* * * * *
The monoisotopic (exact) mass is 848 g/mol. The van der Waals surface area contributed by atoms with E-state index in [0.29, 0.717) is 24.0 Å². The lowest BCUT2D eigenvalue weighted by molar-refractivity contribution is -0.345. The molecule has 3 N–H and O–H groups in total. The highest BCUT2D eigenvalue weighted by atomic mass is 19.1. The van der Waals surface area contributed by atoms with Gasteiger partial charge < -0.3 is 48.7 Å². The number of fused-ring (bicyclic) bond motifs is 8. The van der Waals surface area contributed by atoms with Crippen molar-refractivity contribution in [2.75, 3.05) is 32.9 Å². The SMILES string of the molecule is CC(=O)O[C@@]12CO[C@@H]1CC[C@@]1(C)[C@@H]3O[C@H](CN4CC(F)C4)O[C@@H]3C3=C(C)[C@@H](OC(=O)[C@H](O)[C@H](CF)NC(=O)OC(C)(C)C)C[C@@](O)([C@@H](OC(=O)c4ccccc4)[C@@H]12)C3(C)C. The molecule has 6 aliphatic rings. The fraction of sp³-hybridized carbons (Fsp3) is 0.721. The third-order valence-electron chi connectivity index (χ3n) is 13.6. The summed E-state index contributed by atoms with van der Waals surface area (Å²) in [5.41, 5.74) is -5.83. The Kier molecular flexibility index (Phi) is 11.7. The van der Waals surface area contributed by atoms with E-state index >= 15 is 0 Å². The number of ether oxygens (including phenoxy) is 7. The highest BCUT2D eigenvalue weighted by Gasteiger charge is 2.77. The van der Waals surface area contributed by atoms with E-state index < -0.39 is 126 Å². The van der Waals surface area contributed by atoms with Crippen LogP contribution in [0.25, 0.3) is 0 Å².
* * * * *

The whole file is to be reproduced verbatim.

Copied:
The monoisotopic (exact) mass is 848 g/mol. The van der Waals surface area contributed by atoms with E-state index in [0.29, 0.717) is 24.0 Å². The lowest BCUT2D eigenvalue weighted by molar-refractivity contribution is -0.345. The molecule has 3 N–H and O–H groups in total. The highest BCUT2D eigenvalue weighted by atomic mass is 19.1. The van der Waals surface area contributed by atoms with Gasteiger partial charge < -0.3 is 48.7 Å². The number of fused-ring (bicyclic) bond motifs is 8. The van der Waals surface area contributed by atoms with Crippen molar-refractivity contribution in [2.75, 3.05) is 32.9 Å². The SMILES string of the molecule is CC(=O)O[C@@]12CO[C@@H]1CC[C@@]1(C)[C@@H]3O[C@H](CN4CC(F)C4)O[C@@H]3C3=C(C)[C@@H](OC(=O)[C@H](O)[C@H](CF)NC(=O)OC(C)(C)C)C[C@@](O)([C@@H](OC(=O)c4ccccc4)[C@@H]12)C3(C)C. The molecule has 6 aliphatic rings. The fraction of sp³-hybridized carbons (Fsp3) is 0.721. The third-order valence-electron chi connectivity index (χ3n) is 13.6. The summed E-state index contributed by atoms with van der Waals surface area (Å²) in [5.41, 5.74) is -5.83. The Kier molecular flexibility index (Phi) is 11.7. The van der Waals surface area contributed by atoms with E-state index >= 15 is 0 Å². The number of ether oxygens (including phenoxy) is 7. The highest BCUT2D eigenvalue weighted by Gasteiger charge is 2.77. The van der Waals surface area contributed by atoms with E-state index < -0.39 is 126 Å². The van der Waals surface area contributed by atoms with Crippen LogP contribution in [0.25, 0.3) is 0 Å².